Salinas’ faith in judicial process

Posted by watchmen
November 21, 2018
Posted in OPINION

“I believe if you keep your faith, you keep your trust, you keep the right attitude, if you’re grateful, you’ll see God open up new doors.” –Joel Osteen


It pays to have a positive mindset and faith in the judicial system.

When the Office of the Ombudsman ordered the dismissal of Police Senior Superintendent Cornelio Salinas, Police Superintendent Nepomuceno Corpus, Jr., and Police Senior Superintendent Michel Amos Filart in 2015 on allegations involving an anomalous procurement of P4.54 million worth of 16 police coastal crafts in 2009 they did not lose hope.

The three were among 19 police officials found guilty of grave misconduct for violations of RA 9148, or the Government Procurement Reform Act. However, up until the day of their dismissal, amid stories flooding headlines, the three (especially Salinas) maintained their innocence. The law enforcement officials, who were former members of the Philippine National Police (PNP) Maritime Group Bids and Awards Committee that approved the procurement, swore they never pocketed a single centavo and vowed to appeal their dismissal and clear their names.

Salinas, who was backed by Iloilo Governor Arthur Defensor, Sr., retained his faith in the Philippine judicial process, pinning hopes on his “clear conscience” and the lack of solid evidence linking him to the anomalous transaction. Instead of badmouthing the justice system, like many accused in the country often do, he and his colleagues merely appealed their case.

They also did not hide from the public nor ignore the press.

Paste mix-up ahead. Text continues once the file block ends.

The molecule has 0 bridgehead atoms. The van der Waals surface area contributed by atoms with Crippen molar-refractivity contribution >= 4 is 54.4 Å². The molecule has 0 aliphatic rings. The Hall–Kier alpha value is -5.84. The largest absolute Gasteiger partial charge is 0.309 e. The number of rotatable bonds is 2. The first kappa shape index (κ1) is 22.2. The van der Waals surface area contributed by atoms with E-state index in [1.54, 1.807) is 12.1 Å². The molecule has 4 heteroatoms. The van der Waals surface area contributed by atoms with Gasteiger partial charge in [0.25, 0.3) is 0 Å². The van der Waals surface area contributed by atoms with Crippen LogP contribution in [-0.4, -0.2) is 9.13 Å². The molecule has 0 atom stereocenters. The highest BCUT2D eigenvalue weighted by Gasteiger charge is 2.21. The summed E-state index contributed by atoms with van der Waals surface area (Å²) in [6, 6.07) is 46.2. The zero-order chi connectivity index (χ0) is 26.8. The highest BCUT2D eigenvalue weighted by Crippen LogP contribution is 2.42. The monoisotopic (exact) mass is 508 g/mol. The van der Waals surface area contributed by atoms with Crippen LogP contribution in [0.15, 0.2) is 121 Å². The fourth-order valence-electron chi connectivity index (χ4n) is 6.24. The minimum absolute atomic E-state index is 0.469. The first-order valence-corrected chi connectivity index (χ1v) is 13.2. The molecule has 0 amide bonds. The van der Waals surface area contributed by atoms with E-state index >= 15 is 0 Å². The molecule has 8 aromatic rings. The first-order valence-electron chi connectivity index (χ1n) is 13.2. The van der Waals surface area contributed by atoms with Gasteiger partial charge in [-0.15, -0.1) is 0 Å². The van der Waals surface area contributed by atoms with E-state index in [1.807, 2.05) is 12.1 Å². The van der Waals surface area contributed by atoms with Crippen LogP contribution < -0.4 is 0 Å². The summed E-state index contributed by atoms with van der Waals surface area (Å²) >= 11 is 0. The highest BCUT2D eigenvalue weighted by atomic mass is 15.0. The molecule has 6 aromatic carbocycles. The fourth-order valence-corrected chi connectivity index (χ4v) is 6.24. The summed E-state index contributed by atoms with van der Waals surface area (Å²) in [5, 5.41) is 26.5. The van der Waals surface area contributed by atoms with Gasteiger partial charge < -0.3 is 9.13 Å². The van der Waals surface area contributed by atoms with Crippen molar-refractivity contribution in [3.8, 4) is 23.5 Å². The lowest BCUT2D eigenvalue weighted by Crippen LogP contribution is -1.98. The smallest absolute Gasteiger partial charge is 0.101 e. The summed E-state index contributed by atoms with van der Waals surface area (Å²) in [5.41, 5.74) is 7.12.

Salinas, as a civilian following his dismissal, made his presence felt at coffee shops and other important gatherings, cracked jokes with reporters, and made himself available to everyone to prove he remained unfazed and was willing to cooperate with the legal process.

The former Iloilo Provincial Police Office chief showed neither rancor nor hatred toward the justice system and those responsible for his dismissal. From the beginning, he believed there was a light at the end of the tunnel.

On January 30, 2018, the Court of Appeals 13th Division reversed the decision; however, details were only made available to the media recently. The court agreed with the petitioners’ claims that negotiated procurement was utilized due to urgent needs brought by Typhoons Ondoy, Peping, Quedan, Ramil, Santi, Tino, Urduja, and Vinta.

As a result of his faith in the judicial process and a positive attitude, Salinas and his fellow officers were reinstated as PNP officers and, according to PNP Directorate for Operations chief, Director Camilo Cascolan, are due “their salaries and such other emoluments corresponding to the period they were out of the service by reason of judgment of dismissal decreed by the Office of Ombudsman.”



I have expressed my personal stance, as a journalist, press accreditation should not be canceled by any administration on the grounds that they are annoyed by how reporters ask questions during press briefings; however, I also do not agree that reporters should be rude, digress from pertinent discussion, and stray from proper decorum.

The November 19 court decision to “restore” CNN White House Correspondent Jim Acosta’s press credentials is good news and, with CNN believing the White House “bowed” to pressure from their federal lawsuit, the news network decided to drop the pending litigation upon restoration of Acosta’s press privileges.

In a statement, CNN said: “Today, the White House fully restored Jim Acosta’s press pass. As a result, our lawsuit is no longer necessary. We look forward to continuing to cover the White House.”

What the White House called a “final determination” is an abrupt shift from the administration’s earlier position.



Tips for saving our planet.


Clean with vinegar

Don’t clean toilets with a mineral-deposit remover as it contains harsh chemicals that harm the environment when flushed down the toilet into the water system. Vinegar is an excellent substitute to scrub off rush and deposits marks.


Salt our silver

Silver cleaners can be abrasive and harsh. Let’s make our own cleaner for sterling (not plate) silver by mixing one pint of water with a teaspoon each of salt and baking powder, and adding a strip of aluminum foil. Drop the silver into this mixture, boil for a few minutes, remove with tongs, and polish with a soft cloth (add lemon juice for really grimy silver)./WDJ


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